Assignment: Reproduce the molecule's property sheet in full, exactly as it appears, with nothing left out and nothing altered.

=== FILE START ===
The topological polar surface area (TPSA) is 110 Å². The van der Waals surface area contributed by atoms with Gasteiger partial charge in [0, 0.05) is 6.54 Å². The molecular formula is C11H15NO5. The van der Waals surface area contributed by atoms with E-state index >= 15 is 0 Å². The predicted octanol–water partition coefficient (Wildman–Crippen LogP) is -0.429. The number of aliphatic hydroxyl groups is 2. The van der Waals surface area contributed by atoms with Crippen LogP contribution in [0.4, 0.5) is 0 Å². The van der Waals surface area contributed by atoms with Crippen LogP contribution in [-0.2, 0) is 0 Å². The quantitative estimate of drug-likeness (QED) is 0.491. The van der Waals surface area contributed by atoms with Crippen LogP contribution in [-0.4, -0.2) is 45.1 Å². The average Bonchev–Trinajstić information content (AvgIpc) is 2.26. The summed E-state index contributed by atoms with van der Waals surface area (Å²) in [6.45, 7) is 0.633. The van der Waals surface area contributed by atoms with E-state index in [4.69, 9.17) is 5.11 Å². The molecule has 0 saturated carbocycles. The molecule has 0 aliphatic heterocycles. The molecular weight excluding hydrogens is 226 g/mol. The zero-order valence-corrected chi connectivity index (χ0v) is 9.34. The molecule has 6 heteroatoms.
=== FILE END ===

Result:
The topological polar surface area (TPSA) is 110 Å². The van der Waals surface area contributed by atoms with Gasteiger partial charge in [0, 0.05) is 6.54 Å². The molecular formula is C11H15NO5. The van der Waals surface area contributed by atoms with E-state index >= 15 is 0 Å². The predicted octanol–water partition coefficient (Wildman–Crippen LogP) is -0.429. The number of aliphatic hydroxyl groups is 2. The van der Waals surface area contributed by atoms with Crippen LogP contribution in [0.4, 0.5) is 0 Å². The van der Waals surface area contributed by atoms with Crippen LogP contribution in [-0.2, 0) is 0 Å². The quantitative estimate of drug-likeness (QED) is 0.491. The van der Waals surface area contributed by atoms with Crippen LogP contribution in [-0.4, -0.2) is 45.1 Å². The average Bonchev–Trinajstić information content (AvgIpc) is 2.26. The summed E-state index contributed by atoms with van der Waals surface area (Å²) in [6.45, 7) is 0.633. The van der Waals surface area contributed by atoms with E-state index in [4.69, 9.17) is 5.11 Å². The molecule has 0 saturated carbocycles. The molecule has 0 aliphatic heterocycles. The molecular weight excluding hydrogens is 226 g/mol. The zero-order valence-corrected chi connectivity index (χ0v) is 9.34. The molecule has 6 heteroatoms.